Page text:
But let’s talk about something that actually represents a serious threat to our Constitutional Republic, and indeed to one of its features most appropriately given the label of “democracy.” One of the most “democratic” features in the Constitution (as implemented via state election procedures) is that we select a President by a process of popular vote. That individual then gets to exercise for a four year term all of the “executive Power” of the government. (Constitution, Article II, Section 1: “The executive Power shall be vested in a President of the United States of America.”) Thus, by the Constitution the voters have the power to oust the prior administration via election, and install a new guy with new policies and proposals. We can “throw the bums out!” — or at least, that’s the idea you might get from reading the Constitution.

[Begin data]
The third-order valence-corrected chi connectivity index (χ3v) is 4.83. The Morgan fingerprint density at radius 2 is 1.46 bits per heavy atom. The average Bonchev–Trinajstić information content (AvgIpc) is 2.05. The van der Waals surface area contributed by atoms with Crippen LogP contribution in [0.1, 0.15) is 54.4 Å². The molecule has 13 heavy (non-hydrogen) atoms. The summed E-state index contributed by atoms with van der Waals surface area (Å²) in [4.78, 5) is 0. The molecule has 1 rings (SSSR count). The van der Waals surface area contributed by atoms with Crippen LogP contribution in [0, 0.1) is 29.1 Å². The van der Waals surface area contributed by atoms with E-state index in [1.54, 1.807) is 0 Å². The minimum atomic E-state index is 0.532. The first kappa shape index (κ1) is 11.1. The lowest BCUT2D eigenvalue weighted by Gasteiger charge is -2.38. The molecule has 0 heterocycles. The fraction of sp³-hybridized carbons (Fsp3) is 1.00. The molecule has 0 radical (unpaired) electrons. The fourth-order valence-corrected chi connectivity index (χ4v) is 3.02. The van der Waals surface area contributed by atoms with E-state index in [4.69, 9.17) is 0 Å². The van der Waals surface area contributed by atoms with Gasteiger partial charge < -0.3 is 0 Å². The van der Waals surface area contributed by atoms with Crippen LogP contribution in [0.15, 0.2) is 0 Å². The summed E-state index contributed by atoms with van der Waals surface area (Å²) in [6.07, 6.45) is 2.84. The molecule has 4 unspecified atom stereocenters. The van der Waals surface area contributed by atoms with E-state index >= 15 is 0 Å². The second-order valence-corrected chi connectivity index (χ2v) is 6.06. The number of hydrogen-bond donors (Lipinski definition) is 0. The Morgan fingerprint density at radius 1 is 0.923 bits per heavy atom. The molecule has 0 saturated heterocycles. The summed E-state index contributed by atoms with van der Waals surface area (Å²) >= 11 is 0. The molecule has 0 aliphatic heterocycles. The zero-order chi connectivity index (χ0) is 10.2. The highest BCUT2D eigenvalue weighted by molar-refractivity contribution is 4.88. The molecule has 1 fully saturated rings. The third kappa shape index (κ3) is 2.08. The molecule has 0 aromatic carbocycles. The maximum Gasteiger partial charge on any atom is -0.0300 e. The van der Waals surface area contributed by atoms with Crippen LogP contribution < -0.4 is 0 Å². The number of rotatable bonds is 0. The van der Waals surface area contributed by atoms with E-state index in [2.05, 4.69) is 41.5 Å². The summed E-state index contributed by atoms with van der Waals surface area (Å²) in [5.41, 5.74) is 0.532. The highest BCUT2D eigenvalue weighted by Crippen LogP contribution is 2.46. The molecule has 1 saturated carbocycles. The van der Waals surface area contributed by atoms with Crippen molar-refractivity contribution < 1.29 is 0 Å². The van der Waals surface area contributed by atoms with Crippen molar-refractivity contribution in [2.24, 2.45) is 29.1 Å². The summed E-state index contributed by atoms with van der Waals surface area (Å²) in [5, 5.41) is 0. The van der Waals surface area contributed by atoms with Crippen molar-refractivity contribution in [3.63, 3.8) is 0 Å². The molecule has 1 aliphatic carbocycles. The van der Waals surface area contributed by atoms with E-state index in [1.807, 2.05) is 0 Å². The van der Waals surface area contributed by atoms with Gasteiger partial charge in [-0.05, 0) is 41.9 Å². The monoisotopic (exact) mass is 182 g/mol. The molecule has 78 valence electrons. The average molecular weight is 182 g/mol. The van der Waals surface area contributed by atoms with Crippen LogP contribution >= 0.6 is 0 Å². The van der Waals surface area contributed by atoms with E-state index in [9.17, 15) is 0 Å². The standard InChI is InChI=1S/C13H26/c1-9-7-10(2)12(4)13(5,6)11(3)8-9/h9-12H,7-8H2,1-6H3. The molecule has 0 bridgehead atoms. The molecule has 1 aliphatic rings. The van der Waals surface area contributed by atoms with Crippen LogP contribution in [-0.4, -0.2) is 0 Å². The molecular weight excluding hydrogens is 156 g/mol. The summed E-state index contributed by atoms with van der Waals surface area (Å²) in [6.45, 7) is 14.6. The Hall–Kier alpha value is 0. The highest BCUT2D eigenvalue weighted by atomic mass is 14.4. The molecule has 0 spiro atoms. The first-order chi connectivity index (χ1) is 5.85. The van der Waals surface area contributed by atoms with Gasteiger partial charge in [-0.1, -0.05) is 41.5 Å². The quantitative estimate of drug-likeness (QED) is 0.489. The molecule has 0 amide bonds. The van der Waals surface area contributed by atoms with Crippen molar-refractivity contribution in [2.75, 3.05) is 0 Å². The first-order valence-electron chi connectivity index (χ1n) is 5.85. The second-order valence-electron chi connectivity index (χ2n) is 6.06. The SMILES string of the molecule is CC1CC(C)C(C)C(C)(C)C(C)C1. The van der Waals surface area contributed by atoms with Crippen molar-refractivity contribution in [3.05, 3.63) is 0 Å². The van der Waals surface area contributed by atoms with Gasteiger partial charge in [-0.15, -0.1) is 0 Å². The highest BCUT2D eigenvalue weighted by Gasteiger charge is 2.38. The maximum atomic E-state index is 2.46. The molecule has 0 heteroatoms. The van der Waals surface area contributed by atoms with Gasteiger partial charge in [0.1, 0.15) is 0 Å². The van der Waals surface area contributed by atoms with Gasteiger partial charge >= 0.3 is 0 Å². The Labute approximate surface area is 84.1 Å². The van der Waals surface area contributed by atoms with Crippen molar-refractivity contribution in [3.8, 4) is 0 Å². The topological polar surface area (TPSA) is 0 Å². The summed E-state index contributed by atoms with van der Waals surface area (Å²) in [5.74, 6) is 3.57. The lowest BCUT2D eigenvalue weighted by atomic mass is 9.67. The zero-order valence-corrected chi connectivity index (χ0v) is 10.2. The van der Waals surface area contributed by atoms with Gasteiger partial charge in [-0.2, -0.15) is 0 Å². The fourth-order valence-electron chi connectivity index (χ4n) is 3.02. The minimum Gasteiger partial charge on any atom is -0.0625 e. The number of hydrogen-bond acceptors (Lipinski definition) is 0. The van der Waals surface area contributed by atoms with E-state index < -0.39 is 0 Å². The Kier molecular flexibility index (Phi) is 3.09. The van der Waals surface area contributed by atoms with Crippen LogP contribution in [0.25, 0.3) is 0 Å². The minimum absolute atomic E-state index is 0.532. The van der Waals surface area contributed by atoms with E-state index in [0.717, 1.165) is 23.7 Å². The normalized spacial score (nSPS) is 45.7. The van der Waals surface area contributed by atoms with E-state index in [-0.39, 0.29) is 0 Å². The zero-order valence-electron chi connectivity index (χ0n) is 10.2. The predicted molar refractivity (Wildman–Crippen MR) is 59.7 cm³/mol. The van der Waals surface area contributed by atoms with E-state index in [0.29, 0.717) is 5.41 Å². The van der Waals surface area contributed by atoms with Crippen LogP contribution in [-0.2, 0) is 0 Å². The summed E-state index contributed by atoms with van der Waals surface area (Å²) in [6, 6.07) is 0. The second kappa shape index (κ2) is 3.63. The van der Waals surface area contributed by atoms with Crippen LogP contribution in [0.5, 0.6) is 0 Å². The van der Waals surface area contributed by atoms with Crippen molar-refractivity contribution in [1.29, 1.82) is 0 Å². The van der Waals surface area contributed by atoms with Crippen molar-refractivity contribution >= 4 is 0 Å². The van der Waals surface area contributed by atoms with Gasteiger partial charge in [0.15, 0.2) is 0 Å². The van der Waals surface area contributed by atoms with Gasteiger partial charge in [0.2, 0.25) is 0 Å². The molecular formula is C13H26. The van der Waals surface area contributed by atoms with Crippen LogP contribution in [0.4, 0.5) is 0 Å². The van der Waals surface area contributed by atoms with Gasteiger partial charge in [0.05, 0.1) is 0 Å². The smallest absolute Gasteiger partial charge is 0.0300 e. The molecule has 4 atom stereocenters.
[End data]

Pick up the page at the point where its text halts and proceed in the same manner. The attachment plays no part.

However, a key element of the progressive project for the last century and more has been to make it impossible for the voters to throw the bums out. The alternative progressive idea is to install a permanent cadre of experts in the government, who will supposedly be apolitical and will run the country according to their apolitical expertise. You can quickly see that this idea only works if the voters can’t just throw all of these people out at the next election. So this fundamental aspect of the progressive project is deeply antithetical to the very most “democratic” aspect of our constitutional system. Among any real “threats to our Democracy,” this is the most important one in my opinion.